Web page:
By Barry Burd

Java allows you to do almost anything you want, if you know what you’re doing. Here’s a handy example of the use of logical operators. A movie theater posts its prices for admission.

Regular price: $9.25

Kids under 12: $5.25

Seniors (65 and older): $5.25

Because the kids and seniors’ prices are the same, you can combine these prices into one category. (That’s not always the best programming strategy, but do it anyway for this example.) To find a particular moviegoer’s ticket price, you need one or more if statements. You can structure the conditions in many ways.

import java.util.Scanner;
class TicketPrice {
 public static void main(String args[]) {
  Scanner keyboard = new Scanner(System.in);
  int age;
  double price = 0.00;
  System.out.print("How old are you? ");
  age = keyboard.nextInt();
  if (age >= 12 && age < 65) {
   price = 9.25;
  }
  if (age < 12 || age >= 65) {
   price = 5.25;
  }
  System.out.print("Please pay $");
  System.out.print(price);
  System.out.print(". ");
  System.out.println("Enjoy the show!");
  keyboard.close();
 }
}

When you turn 12, you start paying full price. You keep paying the full price until you become 65. At that point, you pay the reduced price again.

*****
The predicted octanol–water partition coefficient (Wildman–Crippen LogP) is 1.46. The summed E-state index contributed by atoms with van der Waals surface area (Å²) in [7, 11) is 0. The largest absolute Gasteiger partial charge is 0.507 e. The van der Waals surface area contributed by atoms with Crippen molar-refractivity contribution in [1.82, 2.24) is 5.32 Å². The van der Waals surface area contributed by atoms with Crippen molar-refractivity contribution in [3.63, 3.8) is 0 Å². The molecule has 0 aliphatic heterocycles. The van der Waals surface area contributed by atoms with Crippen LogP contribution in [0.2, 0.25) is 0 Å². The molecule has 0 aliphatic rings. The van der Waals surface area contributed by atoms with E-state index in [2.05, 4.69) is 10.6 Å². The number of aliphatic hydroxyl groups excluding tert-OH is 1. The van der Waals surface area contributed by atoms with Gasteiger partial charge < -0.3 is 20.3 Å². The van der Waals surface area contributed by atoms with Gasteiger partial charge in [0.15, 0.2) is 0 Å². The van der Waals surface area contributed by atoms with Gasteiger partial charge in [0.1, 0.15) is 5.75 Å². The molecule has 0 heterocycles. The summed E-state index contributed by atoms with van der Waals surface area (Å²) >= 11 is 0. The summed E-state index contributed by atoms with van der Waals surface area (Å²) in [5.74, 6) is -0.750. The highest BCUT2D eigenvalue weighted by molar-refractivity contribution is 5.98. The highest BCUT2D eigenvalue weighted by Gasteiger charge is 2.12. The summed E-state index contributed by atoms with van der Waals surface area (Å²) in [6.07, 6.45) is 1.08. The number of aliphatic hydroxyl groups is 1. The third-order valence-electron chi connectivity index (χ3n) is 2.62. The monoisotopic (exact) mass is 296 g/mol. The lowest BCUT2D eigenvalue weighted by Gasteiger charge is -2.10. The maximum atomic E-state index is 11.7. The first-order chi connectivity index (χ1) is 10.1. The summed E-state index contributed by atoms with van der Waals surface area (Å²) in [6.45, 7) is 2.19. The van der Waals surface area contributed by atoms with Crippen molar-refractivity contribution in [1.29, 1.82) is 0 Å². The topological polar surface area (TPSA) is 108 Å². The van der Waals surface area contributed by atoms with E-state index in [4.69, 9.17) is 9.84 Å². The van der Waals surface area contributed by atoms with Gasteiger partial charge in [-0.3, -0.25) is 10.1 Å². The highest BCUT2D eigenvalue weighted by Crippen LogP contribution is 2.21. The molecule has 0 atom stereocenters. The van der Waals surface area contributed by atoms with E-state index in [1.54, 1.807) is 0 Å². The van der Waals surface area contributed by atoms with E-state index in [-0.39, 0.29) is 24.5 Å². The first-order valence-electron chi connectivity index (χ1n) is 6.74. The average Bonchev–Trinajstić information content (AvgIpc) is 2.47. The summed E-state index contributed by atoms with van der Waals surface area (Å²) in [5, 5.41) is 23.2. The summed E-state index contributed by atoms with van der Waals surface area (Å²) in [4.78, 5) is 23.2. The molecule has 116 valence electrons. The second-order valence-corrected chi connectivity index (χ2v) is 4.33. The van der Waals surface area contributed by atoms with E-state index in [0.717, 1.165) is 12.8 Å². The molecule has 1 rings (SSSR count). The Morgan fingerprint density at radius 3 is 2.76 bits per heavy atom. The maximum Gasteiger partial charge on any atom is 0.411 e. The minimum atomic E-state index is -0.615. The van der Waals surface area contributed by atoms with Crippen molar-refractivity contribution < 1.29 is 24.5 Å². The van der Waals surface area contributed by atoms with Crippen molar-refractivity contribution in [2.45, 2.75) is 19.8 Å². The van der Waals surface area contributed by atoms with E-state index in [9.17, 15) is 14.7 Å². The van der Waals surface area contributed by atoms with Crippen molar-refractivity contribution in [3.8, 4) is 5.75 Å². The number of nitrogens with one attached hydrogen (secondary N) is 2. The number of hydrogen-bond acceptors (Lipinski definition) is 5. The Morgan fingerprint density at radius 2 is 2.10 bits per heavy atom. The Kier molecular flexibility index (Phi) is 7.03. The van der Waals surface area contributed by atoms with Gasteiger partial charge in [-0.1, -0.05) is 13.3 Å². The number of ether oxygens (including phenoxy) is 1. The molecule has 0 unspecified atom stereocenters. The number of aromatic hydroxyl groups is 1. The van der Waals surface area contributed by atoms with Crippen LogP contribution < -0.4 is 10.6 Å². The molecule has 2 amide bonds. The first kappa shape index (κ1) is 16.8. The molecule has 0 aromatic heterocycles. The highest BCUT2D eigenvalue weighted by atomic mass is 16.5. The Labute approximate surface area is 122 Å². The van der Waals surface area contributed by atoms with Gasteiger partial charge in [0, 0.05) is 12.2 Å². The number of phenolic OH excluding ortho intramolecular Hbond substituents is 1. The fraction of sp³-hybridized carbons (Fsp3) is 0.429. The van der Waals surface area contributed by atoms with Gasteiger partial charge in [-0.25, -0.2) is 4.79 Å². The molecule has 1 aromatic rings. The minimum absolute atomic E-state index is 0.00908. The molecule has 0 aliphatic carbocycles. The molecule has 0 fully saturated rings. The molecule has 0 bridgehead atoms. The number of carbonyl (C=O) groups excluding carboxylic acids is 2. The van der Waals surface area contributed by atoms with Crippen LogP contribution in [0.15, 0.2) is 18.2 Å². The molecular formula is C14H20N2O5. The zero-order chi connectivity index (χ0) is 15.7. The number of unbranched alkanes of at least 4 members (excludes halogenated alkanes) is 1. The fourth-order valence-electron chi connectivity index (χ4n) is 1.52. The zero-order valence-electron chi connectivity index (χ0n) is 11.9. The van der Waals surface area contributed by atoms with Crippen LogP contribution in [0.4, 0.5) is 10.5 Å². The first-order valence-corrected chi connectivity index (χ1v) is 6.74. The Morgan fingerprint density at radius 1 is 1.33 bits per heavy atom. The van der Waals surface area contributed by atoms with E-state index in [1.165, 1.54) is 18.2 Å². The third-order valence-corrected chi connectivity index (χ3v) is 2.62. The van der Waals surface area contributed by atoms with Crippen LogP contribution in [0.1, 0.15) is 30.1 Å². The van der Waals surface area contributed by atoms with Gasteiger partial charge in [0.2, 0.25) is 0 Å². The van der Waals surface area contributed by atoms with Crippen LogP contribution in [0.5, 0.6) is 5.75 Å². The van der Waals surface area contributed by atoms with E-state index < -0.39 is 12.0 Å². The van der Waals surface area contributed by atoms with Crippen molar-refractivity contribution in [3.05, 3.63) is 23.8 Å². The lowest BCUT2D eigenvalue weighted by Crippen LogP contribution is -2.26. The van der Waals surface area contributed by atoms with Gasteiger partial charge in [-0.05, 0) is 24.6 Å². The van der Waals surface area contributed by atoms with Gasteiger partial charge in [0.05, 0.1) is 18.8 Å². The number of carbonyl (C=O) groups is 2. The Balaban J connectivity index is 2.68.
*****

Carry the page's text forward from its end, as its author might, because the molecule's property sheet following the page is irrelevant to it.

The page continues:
The pivotal part of code is the lump of if statements in the middle.

image0.jpg

What are the meaning of these conditions?

image1.jpg

  • The first if statement’s condition tests for the regular price group. Anyone who’s at least 12 years of age and is under 65 belongs in this group.

  • The second if statement’s condition tests for the fringe ages. A person who’s under 12 or is 65 or older belongs in this category.

When you form the opposite of an existing condition, you can often follow the pattern. The opposite of >= is <. The opposite of < is >=. The opposite of && is ||.

If you change the dollar amounts in Listing 10-1, you can get into trouble. For example, with the statement price = 5.00, the program displays Please pay $5.0. Enjoy the show! This happens because Java doesn’t store the two zeros to the right of the decimal point (and Java doesn’t know or care that 5.00 is a dollar amount).